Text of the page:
Hughendenmanor can be found nestled in 3000 acres of the beautiful Chilterns on a site that has been occupied for more than 1000 years.
Recorded history at Hughenden began with the Norman Conquest. There was a large farm on the site and this was gifted to Bishop Odo of Bayeux. Eventually it passed to Geoffrey de Clinton and he began to develop the estate, including building what is now the church of St Michael & All Angels, which can be found to the left as you enter the estate from the main road.
A lodge began to grow and this developed into a larger farmhouse. Sir Robert Dormer took over in 1538 and he established the Dormer Estate and included alms houses close to the church.
In 1738 Charles Savage had become the owner and he converted what had become a large Tudor farmhouse into a manor. In 1771 the estate became the possession of the Norris Family and in 1816 John Norris made major changes to the interior, introducing the Gothic style, but outside he gave the manor a Georgian look.
The parkland was established as such in 1820. In 1846 Benjamin Disraeli, who was trying to establish himself, borrowed heavily, but with a determination to make something of Hughenden, and himself. Gradually he began to achieve his various ambitions and in 1862 Mary Anne Disraeli began major alterations, including replacing the white stucco exterior with red bricks. She also established an Italianate garden.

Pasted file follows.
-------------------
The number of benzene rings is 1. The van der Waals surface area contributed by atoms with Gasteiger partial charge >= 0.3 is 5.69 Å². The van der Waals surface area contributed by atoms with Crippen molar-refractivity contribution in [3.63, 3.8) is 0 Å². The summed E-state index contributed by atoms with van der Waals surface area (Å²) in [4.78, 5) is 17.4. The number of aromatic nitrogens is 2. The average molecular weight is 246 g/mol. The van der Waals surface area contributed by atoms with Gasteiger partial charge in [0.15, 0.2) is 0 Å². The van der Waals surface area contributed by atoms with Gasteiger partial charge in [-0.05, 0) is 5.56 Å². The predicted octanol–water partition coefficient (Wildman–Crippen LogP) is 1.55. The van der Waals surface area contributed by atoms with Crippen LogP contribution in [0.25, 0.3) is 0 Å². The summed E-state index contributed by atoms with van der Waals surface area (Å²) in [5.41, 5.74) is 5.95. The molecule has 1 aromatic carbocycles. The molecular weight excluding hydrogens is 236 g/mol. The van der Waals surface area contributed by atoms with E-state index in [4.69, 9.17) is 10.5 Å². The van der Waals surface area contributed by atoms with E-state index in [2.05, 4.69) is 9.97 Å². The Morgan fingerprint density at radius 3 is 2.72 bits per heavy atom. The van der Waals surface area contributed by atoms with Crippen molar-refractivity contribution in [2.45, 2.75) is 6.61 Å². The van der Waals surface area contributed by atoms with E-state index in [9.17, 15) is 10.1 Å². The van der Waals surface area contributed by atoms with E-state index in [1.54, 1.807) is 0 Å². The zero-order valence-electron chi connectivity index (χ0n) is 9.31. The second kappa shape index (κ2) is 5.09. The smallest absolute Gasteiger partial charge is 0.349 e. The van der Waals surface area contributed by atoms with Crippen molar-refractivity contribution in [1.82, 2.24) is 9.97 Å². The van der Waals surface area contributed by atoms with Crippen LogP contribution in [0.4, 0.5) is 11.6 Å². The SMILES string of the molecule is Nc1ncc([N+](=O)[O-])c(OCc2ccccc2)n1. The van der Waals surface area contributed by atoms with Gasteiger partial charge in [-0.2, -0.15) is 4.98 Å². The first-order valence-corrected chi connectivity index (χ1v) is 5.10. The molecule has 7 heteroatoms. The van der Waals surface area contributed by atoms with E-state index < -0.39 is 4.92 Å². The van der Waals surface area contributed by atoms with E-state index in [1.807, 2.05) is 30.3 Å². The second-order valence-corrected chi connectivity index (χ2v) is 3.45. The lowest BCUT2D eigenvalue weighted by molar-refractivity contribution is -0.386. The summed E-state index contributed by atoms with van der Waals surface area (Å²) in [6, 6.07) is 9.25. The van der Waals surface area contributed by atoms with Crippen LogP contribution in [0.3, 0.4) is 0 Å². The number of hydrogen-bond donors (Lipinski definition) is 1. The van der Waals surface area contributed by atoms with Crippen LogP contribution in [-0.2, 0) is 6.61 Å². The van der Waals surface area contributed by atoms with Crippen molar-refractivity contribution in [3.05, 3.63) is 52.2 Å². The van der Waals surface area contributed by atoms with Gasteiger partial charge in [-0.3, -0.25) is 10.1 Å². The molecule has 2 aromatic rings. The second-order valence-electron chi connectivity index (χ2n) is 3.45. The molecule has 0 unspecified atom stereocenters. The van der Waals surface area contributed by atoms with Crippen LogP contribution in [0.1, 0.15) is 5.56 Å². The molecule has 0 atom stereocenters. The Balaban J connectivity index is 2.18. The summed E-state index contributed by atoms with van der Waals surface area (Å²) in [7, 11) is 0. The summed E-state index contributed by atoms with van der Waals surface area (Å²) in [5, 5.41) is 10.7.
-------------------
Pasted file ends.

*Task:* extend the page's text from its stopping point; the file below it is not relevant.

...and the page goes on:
In 1893 Conningby Disraeli began a programme of modernisation, adding plumbing, electricity and the new West Wing.
Benjamin Disraeli had died in 1881. Instead of being buried in Westminster Abbey he was interred at Hughenden.
When the Disraeli family had exhausted their use of Hughenden it was taken over by the Disraeli Society and they created a museum. However, the manor and the estate were requisitioned by the Government and it became a centre for secret mapmaking. When that was over there was seen to be quite a lot of damage to the house, but particularly to the gardens. So in 1947 it was passed to the National Trust, but it wasn’t until 1983 that all restoration work was completed.
Now Hughenden has more to offer that ever before. It is a haven for wildlife, both arboreal and open landscape. It is filled with history and the gardens have been restored to glory.